Q&A: Drowsiness after eating?

Consumer Reports News: May 21, 2010 06:08 AM

I get extremely tired after eating. Could that signal something dangerous? —H.C., by e-mail

Probably not. It’s more likely that the drowsiness comes from eating foods or meals that are high in calories, high in simple carbohydrates such as sugar, or both. Ingesting a lot of calories causes the body to slow down multiple systems, including the brain, to divert extra blood to the digestive system. The shift in resources can leave you feeling lethargic.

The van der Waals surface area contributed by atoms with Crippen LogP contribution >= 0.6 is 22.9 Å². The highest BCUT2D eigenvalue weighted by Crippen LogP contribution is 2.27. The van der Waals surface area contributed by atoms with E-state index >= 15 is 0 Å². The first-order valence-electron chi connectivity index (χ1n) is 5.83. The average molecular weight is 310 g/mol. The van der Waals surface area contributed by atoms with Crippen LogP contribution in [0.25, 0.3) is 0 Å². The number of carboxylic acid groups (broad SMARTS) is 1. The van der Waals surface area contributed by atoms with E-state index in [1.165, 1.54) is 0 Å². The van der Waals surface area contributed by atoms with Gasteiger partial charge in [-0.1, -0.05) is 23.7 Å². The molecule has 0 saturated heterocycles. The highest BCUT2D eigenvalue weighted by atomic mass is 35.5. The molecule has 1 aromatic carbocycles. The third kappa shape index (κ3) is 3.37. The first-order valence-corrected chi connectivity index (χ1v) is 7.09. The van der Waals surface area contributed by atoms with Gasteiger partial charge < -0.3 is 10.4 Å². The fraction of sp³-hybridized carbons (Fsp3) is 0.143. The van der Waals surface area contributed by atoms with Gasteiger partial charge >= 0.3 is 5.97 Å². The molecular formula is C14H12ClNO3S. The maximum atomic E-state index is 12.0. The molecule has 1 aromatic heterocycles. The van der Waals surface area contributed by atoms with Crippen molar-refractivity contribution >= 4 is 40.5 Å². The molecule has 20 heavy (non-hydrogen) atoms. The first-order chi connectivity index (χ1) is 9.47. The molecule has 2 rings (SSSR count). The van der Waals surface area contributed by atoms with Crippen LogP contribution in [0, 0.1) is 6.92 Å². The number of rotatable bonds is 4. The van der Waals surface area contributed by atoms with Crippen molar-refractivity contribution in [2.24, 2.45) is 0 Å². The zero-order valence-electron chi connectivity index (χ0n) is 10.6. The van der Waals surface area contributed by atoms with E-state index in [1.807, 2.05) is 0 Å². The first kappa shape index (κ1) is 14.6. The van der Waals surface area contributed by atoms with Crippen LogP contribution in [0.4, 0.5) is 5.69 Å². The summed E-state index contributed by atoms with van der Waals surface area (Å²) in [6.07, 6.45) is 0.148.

And in some people, notably those with prediabetes, eating a large amount of sugar causes blood glucose levels to spike and subsequently crash, causing fatigue. In those cases, eating smaller and more frequent meals, limiting sugar intake, or both should help you feel more energized. If the changes don’t help, you might ask your doctor whether a health issue might be the culprit—particularly diabetes, a food allergy, or a thyroid disorder.


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